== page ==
How the ‘Halving’ Could Impact Bitcoin

Bitcoin halvings have generally been good for the network. But price increases have decreased over time, says Todd Groth, head of research at CoinDesk Indices.

AccessTimeIconFeb 14, 2024 at 5:00 p.m. UTC
Updated Mar 8, 2024 at 9:33 p.m. UTC
AccessTimeIconFeb 14, 2024 at 5:00 p.m. UTCUpdated Mar 8, 2024 at 9:33 p.m. UTC
AccessTimeIconFeb 14, 2024 at 5:00 p.m. UTCUpdated Mar 8, 2024 at 9:33 p.m. UTC

The new entrants coming into Bitcoin via the recently launched ETF and prices bounce back up towards $50,000, it’s a good time to dig a bit into the Bitcoin halving, as we’re expected to go into another halving event in mid-April.

The Bitcoin halving cycle refers to the recurring event that reduces the blockchain rewards paid in bitcoin and given to miners for validating transactions and creating new blocks on the blockchain. This reduction occurs approximately every four years, specifically when the number of total blocks on the Bitcoin blockchain reaches a certain threshold, currently set at 210,000 blocks.

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The halving event aims to maintain the scarcity of Bitcoin by gradually decreasing the rate at which new Bitcoins are introduced into circulation. Ultimately, this process will result in a total of 21 million Bitcoins being mined, with no more Bitcoins being generated after the final halving event.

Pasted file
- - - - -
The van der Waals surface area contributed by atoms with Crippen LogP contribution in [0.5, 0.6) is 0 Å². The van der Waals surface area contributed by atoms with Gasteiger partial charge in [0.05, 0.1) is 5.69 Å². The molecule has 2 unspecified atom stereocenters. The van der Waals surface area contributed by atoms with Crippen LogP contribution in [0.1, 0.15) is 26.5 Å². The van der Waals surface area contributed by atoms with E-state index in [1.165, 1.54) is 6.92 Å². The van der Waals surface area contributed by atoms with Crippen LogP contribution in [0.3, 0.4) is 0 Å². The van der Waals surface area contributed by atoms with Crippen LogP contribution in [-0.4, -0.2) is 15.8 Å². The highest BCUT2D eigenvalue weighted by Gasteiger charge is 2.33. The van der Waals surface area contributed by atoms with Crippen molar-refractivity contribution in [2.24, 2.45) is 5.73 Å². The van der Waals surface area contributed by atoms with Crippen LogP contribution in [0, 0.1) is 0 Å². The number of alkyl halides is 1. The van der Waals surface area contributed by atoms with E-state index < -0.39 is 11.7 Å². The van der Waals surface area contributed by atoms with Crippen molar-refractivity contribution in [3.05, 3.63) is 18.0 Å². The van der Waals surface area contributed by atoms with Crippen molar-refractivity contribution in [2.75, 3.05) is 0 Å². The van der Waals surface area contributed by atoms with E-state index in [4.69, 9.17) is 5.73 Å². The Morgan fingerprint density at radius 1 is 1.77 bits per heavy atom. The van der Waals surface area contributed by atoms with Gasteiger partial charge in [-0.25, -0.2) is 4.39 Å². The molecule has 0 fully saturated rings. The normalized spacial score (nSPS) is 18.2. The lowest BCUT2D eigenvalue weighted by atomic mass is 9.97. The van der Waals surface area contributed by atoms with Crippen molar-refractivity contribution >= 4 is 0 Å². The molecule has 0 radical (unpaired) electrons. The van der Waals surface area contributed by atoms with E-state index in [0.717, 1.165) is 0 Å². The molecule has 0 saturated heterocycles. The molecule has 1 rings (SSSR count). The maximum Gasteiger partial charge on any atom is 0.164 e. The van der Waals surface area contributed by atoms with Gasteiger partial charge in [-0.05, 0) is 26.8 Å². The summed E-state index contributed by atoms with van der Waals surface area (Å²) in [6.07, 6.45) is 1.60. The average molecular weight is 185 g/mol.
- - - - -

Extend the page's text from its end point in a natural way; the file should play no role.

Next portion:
The general consensus is that Bitcoin halving events are positive for the price of Bitcoin, and historically they have been. The event often generates optimism among crypto investors, leading to positive price action afterward. This positive price movement can be attributed to several factors. Firstly, the reduction in the supply issuance rate emphasizes Bitcoin's scarcity, which can drive up demand and consequently increase its price.

Additionally, the halving event brings attention to the crypto space, attracting new investors and contributing to increased trading activity. However, it's important to note that while the halving historically has led to price increases, the magnitude of these increases may diminish with each subsequent halvings.

To look more closely into the effects Bitcoin halving periods have had on distribution of returns, we looked back from July 2010 to February 2024 utilizing the CoinDesk Indices Bitcoin XBX Price Index, and compare the distribution of weekly returns of each halving period as bitcoin increased in value from 0.1 to recent levels of 50k USD per BTC.

BTCUSD Weekly Return Densities

(Source: CoinDesk Indices, Investing.com)

July 2010 - October 2014 period utilizes BTCUSD pricing from Investing.com; Return outliers of 0.5% and 99.5% were removed for sake of distribution illustrative purposes.

BTCUSD Weekly Returns by Halving Period

(Source: CoinDesk Indices, Investing.com)